People occasionally ask me why I chose a watch as the theme of my cozy mystery series. It wasn’t intentional. Perhaps it bubbled up from my subconscious since I’m fascinated with the concept of time, that peculiar dimension that can be a cruel, though always equitable, task master.
Time is a valuable asset that we all own. We can exchange it wisely for a job well done, or we can waste it on foolish endeavors, but we can’t put it in the bank and withdraw it later when we’re ready for more. And despite what our science-fiction-writing friends tell us, time only moves in one direction.
I remember exactly where I was when I decided to write my first novel, The Watch on the Fencepost. I was running in a park while listening to an audiobook in my favorite genre, mystery. I had been listening to the book over several outings, and I came to the conclusion that I could write a story as interesting as the enjoyable one I was hearing through my earbuds.
As I passed by a long fence bordering a pasture, I developed the basic outline for my story. The main character would be a young woman, a runner of course, who would be training for a marathon as a way to cope with the sorrow of her parents’ recent deaths in an automobile accident. During her outing, she would find something left on a fencepost that would pique her curiosity and propel her into a quest to find the truth behind her parents’ untimely deaths.
I don’t recall exactly why I decided a watch would be the artifact she would find on the fencepost, but the idea fit into the mystery. As she gazes at the watch, the main character muses over a quote from one of her English professors who was fond of saying, “With time all things are revealed.” A good premonition for a murder mystery.
As I fleshed out that first novel, I decided the use of a timepiece was a worthy theme, and my husband came up with the title The Watch on the Fencepost. The book includes a series of clues that were left for one purpose, but ended up serving another. The first of these cryptic clues has to do with light, and that was the secondary theme in the book. Of course, mysteries are by definition shrouded in darkness, so the idea of light shining through to reveal the truth intrigued me.
As we neared publication in 2019, I began to work on the plot for a second book in the series entitled Dead Man’s Watch. A watch plays an important part in that story as well. Time is of the essence as the two main characters, Kathryn and Cece, try to prove the innocence of a man accused of murder by finding the real killer. The secondary theme of this book is “determination,” a theme most novel writers are familiar with. Dead Man’s Watch was released in September 2020.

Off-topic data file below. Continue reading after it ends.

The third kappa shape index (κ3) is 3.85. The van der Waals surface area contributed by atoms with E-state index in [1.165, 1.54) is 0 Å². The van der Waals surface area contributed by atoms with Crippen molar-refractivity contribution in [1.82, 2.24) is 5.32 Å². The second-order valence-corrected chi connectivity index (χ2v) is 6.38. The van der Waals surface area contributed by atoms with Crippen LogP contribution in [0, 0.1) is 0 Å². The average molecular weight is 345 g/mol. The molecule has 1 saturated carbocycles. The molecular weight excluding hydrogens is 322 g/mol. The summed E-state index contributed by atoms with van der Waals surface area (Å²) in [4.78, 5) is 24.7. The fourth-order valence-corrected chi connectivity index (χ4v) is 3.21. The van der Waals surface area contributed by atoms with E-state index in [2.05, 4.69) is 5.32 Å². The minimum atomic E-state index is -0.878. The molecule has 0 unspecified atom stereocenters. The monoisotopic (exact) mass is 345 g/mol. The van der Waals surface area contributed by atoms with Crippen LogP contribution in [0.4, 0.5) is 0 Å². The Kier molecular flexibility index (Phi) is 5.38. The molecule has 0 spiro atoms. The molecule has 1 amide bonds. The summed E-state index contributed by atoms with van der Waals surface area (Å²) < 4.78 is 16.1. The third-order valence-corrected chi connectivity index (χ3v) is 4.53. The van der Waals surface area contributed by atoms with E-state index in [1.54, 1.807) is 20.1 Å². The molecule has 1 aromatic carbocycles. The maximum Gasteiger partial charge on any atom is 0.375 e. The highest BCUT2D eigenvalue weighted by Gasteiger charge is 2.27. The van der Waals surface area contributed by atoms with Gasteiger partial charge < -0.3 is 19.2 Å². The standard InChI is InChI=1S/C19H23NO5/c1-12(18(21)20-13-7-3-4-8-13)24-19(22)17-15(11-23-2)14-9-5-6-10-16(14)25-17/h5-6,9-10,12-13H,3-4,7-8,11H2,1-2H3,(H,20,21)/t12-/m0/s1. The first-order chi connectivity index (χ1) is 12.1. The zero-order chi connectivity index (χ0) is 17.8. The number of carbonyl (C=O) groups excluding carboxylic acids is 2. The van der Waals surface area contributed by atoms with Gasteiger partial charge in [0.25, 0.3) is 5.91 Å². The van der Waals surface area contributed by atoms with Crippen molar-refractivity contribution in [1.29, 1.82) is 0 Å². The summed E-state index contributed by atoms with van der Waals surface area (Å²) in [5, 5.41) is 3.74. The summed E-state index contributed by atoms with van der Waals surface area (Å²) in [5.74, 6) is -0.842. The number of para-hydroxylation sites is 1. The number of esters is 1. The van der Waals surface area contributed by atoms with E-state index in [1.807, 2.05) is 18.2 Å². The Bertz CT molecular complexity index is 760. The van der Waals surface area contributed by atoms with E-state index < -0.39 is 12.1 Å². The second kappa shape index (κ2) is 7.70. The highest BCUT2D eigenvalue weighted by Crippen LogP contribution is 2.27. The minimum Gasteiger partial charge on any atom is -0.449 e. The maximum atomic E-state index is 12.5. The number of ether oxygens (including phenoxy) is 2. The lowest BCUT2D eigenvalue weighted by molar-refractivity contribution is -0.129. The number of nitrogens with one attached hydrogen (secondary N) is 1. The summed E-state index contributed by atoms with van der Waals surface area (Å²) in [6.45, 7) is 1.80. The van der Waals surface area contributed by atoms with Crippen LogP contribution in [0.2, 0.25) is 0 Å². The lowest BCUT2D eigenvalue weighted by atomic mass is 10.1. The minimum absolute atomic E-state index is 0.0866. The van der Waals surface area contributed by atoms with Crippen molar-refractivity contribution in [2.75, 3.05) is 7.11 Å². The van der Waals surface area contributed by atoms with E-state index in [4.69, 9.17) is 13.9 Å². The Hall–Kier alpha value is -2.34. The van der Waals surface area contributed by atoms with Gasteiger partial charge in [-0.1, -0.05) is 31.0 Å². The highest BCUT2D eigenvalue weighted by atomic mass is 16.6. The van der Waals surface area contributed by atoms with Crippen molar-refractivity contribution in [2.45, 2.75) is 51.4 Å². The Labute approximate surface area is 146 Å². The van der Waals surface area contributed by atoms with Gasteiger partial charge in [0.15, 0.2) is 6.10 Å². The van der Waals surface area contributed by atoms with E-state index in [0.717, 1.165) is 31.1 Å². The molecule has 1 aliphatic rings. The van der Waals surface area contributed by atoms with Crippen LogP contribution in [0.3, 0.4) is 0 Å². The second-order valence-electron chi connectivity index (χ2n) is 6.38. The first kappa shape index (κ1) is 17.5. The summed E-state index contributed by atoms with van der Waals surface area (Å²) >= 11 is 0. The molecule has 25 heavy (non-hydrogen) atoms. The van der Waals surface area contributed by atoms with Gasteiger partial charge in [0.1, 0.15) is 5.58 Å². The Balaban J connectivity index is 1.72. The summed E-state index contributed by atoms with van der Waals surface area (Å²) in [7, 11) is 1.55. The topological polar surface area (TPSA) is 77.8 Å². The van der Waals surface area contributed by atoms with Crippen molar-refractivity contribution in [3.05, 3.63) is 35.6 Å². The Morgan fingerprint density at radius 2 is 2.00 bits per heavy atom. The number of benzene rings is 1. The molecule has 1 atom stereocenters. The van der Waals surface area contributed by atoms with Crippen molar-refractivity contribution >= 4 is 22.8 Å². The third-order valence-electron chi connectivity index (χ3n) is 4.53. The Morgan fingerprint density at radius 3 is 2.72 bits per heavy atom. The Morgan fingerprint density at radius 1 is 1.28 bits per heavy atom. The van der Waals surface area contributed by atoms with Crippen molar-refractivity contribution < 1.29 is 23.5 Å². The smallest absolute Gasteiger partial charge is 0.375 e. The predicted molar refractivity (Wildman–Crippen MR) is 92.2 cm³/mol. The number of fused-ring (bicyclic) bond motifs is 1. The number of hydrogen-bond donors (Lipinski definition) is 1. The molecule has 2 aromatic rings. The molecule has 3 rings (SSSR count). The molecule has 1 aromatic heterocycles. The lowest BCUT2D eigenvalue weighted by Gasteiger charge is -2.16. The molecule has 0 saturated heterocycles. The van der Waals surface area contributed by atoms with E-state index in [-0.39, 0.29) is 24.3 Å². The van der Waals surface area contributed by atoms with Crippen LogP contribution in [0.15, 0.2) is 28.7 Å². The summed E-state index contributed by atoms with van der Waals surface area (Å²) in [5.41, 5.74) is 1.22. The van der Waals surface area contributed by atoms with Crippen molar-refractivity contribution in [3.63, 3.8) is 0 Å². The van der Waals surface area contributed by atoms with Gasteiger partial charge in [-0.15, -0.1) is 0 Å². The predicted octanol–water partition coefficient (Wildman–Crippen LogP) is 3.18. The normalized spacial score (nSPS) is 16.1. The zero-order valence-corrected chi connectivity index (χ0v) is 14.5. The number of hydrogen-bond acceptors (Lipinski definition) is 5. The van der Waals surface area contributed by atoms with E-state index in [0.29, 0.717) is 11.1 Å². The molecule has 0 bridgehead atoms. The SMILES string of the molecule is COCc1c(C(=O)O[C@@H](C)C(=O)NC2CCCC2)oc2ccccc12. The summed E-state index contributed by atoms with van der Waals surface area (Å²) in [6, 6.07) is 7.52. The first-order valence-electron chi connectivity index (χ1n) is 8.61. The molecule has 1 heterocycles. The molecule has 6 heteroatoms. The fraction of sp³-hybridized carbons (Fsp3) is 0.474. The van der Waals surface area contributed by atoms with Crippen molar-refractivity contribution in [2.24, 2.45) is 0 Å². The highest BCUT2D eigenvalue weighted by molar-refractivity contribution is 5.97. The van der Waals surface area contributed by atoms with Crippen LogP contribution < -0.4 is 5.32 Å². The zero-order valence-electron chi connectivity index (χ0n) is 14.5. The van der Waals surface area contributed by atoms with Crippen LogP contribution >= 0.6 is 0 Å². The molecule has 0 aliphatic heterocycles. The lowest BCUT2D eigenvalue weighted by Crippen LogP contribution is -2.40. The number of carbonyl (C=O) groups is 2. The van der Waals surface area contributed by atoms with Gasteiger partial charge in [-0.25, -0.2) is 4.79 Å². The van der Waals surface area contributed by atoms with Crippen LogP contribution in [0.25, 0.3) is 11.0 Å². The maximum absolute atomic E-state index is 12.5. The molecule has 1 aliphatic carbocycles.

I’m working on the third book in the series now. I’m thinking of doing a little experimentation with the characters in this one, but It will certainly have a timepiece as an important element in the story.
Now it’s your turn. Do you have a theme for your book or series? What made you decide on your theme?
Kay DiBianca is a bestselling author who loves to create literary puzzles for her readers to solve. Her characters come to life as they struggle to solve mysteries and create relationships amidst the ongoing themes of faith and family. Her first novel, The Watch on the Fencepost, won an Illumination Award for General Fiction and an Eric Hoffer Award for Mystery. The second book in the Watch series, Dead Man’s Watch, was released in September 2020.
Kay is a member of the American Christian Fiction Writers and Sisters in Crime. An avid runner, she can often be found at a nearby track, on the treadmill, or at a large park near her home. Her background in software development fuels her fascination with puzzles and mysteries, and her dedication to running helps supply the endurance and energy she needs to write about them!
Kay and her husband, Frank, live, run, and write in Memphis, Tennessee.
You can connect with Kay through her website at https://kaydibianca.com.
Kay, I love how you set the themes for your book. It keeps it concise and clear. thanks for sharing.ReplyDelete
Susan, thank you for the opportunity to post on Suite T!Delete
Susan, the phrase on the graphic caught my eye (saving one life is like saving the whole world). You may know that it's a paraphrase of the original from the Talmud: "Whoever destroys a soul, it is considered as if he destroyed an entire world." Something we should never forget. I try to illustrate it through my fiction, too, which like yours features puzzles for the reader to sort out :)ReplyDelete
Hi Ed! Yes, the phrase is from the Talmud and it's introduced to the protagonist during a ladies' Torah study. She takes it to heart and it drives her behavior as the story unfolds.Delete
Sounds like our writing has a lot in common.
It's amazing how our mind works and how a fence can trigger a story!ReplyDelete
Kay, I'm glad to see you are a member of ACFW and live in Memphis--we have a Memphis chapter and are meeting on Zoom right now.
Hi Patricia! Are you in Memphis? I'm a member of ACFW Memphis chapter, but I never get to go to the meetings because they're on Saturday, which is Sabbath for me. I'd love to connect with everyone, though. (Didn't realize there was a zoom meeting tonight.)Delete
Gathering reviews for a book is hard work. https://usbookreviews.com/ simplifies the process and is useful to gather reviews for a book launch, gain more visibility and boost sales.ReplyDelete